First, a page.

Meanwhile, during this time of great tension the Baker-Francher party had set up camp in Mountain Meadows, a grassy expanse located in Southern Utah. Leaders from Southern Utah discussed how to enact Young's martial law, and deal with the Baker-Francher party. During the meeting, Haight said that it was in "the will of all in authority" to kill the pioneers. "There will not be one drop of innocent blood shed, if every one in the damned pack are killed, for they are the worse lot of outlaws and ruffians that I ever saw in my life," Haight told John Lee, who was ultimately executed for his involvement in the massacre.
On 7th September, a group of Mormon militiamen and Paiute American Indians led the first attack, which resulted in the deaths of seven emigrants. Following the initial attack, Haight ordered a courier to travel 600 miles to Salt Lake City and obtain Young's guidance about how to proceed with the Baker-Francher party. In the six days it took the courier to travel to Young, more and more Utah forces gathered at Mountain Meadows, and cut the emigrants off from fresh water and game.
The courier finally arrived to Salt Lake City on September 10, and obtained an answer from Young. Young reasoned that if the Baker-Francher party had been planning on leaving Utah, the Mormons militia should "let them go in peace." The message was never received, and the massacre occurred the following day.
The order to kill all remaining emigrants was carried out on 11th September 1857 by way of a deceptive plan. Holding a white flag, John D. Lee and William Bateman went into the Mountain Meadows encampment offering false truce terms: In exchange for their arms, wagon, and cattle, the emigrants could hike back to Cedar City, and leave Utah, without harm. After assenting to the terms, the Baker-Francher party's children were loaded onto a wagon, and the older members walked behind.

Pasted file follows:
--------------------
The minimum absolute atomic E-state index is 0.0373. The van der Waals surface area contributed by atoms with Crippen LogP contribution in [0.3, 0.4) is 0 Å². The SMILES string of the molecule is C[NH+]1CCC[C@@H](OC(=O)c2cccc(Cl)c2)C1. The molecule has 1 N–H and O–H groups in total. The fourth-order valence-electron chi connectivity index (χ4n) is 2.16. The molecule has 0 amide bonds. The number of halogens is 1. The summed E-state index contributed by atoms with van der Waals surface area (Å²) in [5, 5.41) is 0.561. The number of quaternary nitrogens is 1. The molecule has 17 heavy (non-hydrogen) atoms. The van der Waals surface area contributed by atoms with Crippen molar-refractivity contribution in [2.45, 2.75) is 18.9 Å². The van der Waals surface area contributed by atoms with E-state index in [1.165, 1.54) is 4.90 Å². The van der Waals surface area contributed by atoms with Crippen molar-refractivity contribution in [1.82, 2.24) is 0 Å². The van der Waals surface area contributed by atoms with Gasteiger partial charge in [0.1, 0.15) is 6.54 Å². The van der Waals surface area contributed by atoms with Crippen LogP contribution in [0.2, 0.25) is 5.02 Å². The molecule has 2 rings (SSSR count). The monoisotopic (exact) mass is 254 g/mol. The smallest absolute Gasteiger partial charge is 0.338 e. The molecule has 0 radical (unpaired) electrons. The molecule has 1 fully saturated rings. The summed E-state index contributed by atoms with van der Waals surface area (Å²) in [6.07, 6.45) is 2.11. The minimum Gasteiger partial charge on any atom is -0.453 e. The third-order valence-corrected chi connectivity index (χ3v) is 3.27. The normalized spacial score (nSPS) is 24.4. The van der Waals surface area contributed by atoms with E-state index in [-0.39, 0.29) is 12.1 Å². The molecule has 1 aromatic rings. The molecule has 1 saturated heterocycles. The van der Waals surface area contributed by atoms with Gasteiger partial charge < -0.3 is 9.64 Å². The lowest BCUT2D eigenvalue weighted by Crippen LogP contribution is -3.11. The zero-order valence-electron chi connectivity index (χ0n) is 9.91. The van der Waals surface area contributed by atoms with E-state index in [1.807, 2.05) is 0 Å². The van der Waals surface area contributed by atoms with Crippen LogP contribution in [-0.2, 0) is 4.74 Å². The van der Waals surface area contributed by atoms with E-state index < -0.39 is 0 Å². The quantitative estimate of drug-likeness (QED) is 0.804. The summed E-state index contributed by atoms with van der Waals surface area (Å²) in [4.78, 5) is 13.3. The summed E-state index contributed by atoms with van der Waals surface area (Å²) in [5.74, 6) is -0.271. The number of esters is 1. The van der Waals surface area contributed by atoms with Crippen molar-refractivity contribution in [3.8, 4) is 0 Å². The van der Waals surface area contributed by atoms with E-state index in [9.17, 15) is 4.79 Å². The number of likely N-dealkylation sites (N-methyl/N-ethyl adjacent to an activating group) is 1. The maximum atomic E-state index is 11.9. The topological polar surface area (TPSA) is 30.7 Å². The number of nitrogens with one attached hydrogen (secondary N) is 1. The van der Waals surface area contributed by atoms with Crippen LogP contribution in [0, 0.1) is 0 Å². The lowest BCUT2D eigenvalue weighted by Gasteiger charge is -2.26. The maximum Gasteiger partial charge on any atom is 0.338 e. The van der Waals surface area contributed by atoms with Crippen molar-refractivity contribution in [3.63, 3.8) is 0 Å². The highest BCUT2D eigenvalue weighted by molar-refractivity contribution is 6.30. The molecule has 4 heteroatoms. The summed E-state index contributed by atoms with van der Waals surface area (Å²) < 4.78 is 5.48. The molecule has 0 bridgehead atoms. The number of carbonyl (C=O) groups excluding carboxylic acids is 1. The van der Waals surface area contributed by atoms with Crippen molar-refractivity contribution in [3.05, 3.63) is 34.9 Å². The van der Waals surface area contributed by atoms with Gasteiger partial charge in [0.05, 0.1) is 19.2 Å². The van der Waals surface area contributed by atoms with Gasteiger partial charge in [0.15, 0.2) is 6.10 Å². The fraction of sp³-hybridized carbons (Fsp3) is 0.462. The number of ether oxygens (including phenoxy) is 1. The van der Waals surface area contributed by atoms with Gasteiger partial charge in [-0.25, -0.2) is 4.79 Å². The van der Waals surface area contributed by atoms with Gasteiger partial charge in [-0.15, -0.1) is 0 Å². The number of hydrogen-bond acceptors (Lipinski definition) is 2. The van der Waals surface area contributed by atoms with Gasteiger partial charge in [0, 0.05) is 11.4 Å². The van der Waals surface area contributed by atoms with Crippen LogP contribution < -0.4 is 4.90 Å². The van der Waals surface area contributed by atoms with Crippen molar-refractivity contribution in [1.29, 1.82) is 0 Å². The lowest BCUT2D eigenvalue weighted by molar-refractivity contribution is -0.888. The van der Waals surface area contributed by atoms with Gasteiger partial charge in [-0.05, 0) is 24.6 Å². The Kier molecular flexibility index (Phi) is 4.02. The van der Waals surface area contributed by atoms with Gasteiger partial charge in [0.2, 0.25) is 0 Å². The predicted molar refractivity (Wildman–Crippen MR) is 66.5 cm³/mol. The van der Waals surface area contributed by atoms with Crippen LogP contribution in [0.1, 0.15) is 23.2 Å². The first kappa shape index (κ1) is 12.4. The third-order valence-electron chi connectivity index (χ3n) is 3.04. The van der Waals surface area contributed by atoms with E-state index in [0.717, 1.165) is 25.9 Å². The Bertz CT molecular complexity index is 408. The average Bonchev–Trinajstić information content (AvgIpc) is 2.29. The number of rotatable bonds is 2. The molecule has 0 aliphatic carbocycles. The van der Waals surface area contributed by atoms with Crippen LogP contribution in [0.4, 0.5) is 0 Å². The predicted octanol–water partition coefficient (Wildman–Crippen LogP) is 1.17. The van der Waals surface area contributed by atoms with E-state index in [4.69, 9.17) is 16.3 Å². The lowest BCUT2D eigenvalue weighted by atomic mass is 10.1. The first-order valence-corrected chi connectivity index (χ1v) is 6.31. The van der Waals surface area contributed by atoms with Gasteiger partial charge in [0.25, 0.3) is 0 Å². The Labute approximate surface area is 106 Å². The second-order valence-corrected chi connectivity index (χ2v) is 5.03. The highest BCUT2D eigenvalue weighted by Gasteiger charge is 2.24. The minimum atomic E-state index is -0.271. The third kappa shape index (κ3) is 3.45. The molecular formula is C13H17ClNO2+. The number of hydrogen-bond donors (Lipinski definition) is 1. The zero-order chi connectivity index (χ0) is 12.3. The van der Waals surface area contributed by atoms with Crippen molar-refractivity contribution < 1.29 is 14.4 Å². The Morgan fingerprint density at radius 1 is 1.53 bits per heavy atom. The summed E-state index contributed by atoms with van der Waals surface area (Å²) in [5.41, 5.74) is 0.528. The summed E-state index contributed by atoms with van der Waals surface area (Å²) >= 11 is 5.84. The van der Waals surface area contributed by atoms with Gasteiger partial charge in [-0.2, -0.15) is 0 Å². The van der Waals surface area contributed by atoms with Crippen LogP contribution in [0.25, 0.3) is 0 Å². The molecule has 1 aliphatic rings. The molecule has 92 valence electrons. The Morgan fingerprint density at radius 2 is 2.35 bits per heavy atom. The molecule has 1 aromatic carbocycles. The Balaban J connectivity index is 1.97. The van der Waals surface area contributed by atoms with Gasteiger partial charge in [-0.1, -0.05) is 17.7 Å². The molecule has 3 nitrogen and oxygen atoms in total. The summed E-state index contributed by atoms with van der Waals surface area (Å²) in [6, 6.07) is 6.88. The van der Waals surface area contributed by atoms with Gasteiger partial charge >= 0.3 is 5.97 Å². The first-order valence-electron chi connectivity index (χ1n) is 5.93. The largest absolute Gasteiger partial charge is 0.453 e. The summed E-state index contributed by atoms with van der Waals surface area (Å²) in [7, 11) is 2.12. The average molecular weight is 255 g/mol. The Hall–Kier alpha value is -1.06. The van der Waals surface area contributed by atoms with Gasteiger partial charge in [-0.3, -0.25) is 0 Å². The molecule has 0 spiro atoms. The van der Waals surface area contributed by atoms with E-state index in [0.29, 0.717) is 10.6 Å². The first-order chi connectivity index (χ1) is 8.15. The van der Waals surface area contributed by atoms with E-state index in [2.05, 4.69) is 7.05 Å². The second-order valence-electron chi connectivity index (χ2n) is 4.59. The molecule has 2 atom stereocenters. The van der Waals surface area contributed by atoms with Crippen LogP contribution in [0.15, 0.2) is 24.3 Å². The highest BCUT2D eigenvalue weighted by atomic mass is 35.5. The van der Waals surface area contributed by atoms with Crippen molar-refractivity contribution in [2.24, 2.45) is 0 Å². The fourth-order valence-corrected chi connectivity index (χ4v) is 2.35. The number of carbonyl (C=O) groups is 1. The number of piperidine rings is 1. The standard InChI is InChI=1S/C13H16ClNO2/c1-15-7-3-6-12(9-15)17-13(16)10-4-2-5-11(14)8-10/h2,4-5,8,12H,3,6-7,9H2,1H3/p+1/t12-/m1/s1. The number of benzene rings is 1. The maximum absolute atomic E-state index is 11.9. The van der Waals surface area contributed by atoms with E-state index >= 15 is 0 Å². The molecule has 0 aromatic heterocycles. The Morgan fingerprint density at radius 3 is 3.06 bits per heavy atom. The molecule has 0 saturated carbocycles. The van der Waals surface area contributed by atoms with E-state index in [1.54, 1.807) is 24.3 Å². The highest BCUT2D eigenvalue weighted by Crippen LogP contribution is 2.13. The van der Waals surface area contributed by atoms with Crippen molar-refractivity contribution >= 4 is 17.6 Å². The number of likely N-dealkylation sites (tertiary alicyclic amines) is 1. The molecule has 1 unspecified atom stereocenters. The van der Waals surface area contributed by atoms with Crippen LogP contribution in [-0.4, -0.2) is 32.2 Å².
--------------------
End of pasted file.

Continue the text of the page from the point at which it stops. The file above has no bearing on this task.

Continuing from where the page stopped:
On their way out of Mountain Meadows, the emigrant men were each escorted by a member of the Mormon militia. At the sound of an order, the militia men turned and shot the emigrant standing next to them; the women and children further up the road were killed, too. The remaining children, who had been in the covered wagon, were all placed in Mormon homes.
"The Mountain Meadows massacre is the worst event in Latter-day Saint history," Richard Turley, assistant historian of the LDS Church, told NPR. John D. Lee was the only individual tried and executed for his crimes at Mountain Meadows, where a memorial now stands.
Though it occurred many years before the events of Godless, the Mountain Meadows massacre is responsible for the show's driving narrative force; namely, why Frank Griffin seeks retribution on Roy Goode.
After his entire family was murdered, Frank was taken in by Isaac Haight, and one of his 14 wives. "I learned to love Mr. Haight. He taught me with a stick and a bullwhip how to love. Same as I love Roy Goode, for he is my son. I chose him. That is a more powerful bond and a more powerful love than being born into it," Frank says. All of Frank's twisted familial philosophies stem back to that horror of a historical event.